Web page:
Sustainable Cinema: The Moving Image and the Forces of Nature

Sustainable Cinema: The Moving Image and the Forces of Nature

Scott Hessels (City University, Hong Kong)
DOI: 10.4018/978-1-4666-0942-6.ch006


While nature has often inspired art, a subset of artists has given the natural world an even more influential role in the outcome of their work. These artists have harnessed the physics, biology, and ecology of the natural environment as artistic tools and have used natural phenomena as a co-creator in the realization of their work. This use of natural force impacting the actual form of an artwork has also been explored in the kinetic and moving image arts. As one of several artists now working in sustainable energy, the author of this chapter has created a series of kinetic public sculptures that use natural power sources to create the moving image. These sculptures will be presented here as a case study for a larger perspective on the continuing relationship between the forces of nature and the materials of the moving image.
Chapter Preview


Figure 1.

Scott Hessels, “The Image Mill” at night, Gerald R. Ford Presidential Museum, Grand Rapids, Michigan. (© 2010 Scott Hessels. Used with permission.).


The organic origins in art forms like painting and sculpture are easily recognized when one considers the ancient mixing of colored pigments found in nature, and the wood and stone chiseled by early sculptors. Musical forms, drawing and theatre share this foundation as many of their first materials came from plants and animals. The moving image, including the mediated versions of cinema and computer forms, also has traceable roots in the natural environment yet in a less obvious and inimitable way. Through tools and materials alone, nature has directly affected the outcome of nearly all creative expression.

Kinetic sculpture is a time-based, often narrative art form and its ‘moving image’ is its changing shape, dimension, light, materiality, site, etc. As art forms that can be watched over time, cinema and kinetic sculpture share a unique perceptual connection. In addition, while all art forms reflect the society of their times, both the picture and the sculptural versions of the moving image are often used to directly comment on their context and physical presence. More than many other types of artistic expression, it seems cinema and moving three-dimensional art are by design highly self-aware of their contexts. Because of this, when one considers society’s changing views on nature over the past two hundred years, a thread of artworks becomes evident that shares and envisions those views.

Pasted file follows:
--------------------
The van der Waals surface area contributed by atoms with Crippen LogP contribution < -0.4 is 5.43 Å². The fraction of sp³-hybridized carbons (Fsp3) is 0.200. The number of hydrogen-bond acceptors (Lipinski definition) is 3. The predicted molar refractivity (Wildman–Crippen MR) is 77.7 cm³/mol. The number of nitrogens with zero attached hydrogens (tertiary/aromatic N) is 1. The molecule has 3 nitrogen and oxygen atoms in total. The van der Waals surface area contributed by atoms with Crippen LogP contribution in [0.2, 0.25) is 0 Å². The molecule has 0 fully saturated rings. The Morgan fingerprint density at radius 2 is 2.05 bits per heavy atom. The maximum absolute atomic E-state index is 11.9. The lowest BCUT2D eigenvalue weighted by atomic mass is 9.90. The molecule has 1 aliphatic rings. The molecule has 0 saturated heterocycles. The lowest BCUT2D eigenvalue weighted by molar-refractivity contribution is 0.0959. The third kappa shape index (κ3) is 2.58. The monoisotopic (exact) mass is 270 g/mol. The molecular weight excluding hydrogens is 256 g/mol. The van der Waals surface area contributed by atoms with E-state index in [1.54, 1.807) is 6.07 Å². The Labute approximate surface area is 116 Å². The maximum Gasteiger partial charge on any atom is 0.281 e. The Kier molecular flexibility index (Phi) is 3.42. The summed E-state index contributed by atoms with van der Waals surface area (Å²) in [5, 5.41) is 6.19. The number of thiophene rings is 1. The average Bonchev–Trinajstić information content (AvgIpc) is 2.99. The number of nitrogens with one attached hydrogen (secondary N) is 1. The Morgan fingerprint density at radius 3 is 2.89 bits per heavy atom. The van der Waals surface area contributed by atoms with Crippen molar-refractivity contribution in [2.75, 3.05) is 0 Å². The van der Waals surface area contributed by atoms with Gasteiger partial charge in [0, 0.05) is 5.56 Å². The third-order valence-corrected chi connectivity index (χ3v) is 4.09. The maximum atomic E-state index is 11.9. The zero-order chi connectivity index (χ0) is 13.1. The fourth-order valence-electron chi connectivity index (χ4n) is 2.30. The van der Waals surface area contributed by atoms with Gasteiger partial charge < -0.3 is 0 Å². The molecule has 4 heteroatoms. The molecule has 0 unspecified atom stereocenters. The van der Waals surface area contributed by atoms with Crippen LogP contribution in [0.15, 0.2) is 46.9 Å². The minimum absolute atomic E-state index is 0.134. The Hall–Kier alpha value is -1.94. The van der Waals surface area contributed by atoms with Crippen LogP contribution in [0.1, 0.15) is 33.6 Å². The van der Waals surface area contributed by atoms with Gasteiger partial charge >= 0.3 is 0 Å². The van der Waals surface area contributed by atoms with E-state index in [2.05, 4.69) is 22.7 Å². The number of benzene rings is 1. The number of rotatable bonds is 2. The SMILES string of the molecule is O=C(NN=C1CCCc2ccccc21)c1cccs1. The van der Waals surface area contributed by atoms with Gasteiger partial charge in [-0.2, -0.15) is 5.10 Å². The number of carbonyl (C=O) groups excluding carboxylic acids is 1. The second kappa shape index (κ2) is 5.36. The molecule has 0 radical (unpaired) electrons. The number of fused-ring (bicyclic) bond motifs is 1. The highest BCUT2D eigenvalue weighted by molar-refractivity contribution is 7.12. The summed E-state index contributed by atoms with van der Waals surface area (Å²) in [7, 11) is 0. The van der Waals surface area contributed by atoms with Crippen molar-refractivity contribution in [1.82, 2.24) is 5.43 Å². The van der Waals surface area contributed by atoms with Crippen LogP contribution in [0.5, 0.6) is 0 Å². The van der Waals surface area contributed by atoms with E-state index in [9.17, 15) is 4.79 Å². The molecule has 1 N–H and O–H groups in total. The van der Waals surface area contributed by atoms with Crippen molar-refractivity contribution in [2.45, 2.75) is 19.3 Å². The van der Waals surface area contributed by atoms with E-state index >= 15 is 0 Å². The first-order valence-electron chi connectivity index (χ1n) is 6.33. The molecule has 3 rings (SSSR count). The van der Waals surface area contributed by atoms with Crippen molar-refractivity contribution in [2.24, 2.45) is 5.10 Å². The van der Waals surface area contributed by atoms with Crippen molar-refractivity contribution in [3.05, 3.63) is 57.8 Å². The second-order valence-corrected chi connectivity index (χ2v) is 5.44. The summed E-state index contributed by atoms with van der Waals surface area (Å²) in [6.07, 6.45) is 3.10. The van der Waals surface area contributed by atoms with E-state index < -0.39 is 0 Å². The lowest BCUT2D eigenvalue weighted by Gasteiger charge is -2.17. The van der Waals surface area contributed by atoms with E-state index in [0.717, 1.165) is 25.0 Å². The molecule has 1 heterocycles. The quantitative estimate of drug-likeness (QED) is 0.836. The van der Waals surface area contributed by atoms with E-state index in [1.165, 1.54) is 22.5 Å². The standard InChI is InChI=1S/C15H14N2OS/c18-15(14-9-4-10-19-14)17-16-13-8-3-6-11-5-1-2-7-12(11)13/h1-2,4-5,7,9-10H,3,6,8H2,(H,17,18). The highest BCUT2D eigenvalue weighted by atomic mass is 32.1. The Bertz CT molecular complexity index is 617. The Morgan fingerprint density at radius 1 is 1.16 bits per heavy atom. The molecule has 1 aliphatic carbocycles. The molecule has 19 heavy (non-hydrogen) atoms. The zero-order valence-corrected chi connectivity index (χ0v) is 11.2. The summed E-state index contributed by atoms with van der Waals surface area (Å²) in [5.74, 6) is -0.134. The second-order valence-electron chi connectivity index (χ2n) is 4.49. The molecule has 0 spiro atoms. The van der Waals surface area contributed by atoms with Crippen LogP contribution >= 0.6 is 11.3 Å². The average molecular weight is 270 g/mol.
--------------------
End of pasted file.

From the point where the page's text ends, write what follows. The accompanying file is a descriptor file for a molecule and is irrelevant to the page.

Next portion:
This chapter presents a series of my sculptures that use natural power to generate the moving image. As background to these artworks, I will look at society’s changing relationship with forces in nature and how other artists have mirrored those relationships. These artists embraced the natural and organic beginnings of their mediums and allowed natural energy to write upon their works as a co-author. When placed parallel with the evolving global perspectives on the natural environment, a relationship emerges that creates a deeper context for the artworks and a clearer understanding of cultural views on nature.



Physics, biology, ecology and now sustainable design have all played into the moving image evolution. The optical illusions and electricity that led to the birth of the mediated moving image were seen as natural phenomena harnessed or recreated by man. Shadows plays, one of the earliest media presentation systems, were made from biological skins and fibers, and early moving images were often spoken of as being infused with a living force. The first screens were silk, celluloid itself was made from plants and animals. In the last mid-century, sculpture began to reflect and use the concepts of ecology that were emerging in society at the time by using natural systems integrally in their time-based, environmentally-conscious artworks.

Over the past two centuries, we have greatly advanced our comprehension of physics, biology and ecosystems. Now we hope use the forces found nature in ways that do not diminish them yet still benefit us. Once again the moving image will likely reflect society’s views on the environment, but this time with an emphasis on sustainability. The winds that blew Calder’s mobiles and changed their sculptural form are once again being considered as both a power source and a creative strategy. However, artists now are not limited to the direct elements of wind, water, light, and fire. Emerging sensing technologies are providing data that is being used to visualize hidden natural forces – and poetry – that we never knew was in the landscape around us.

Complete Chapter List

Search this Book: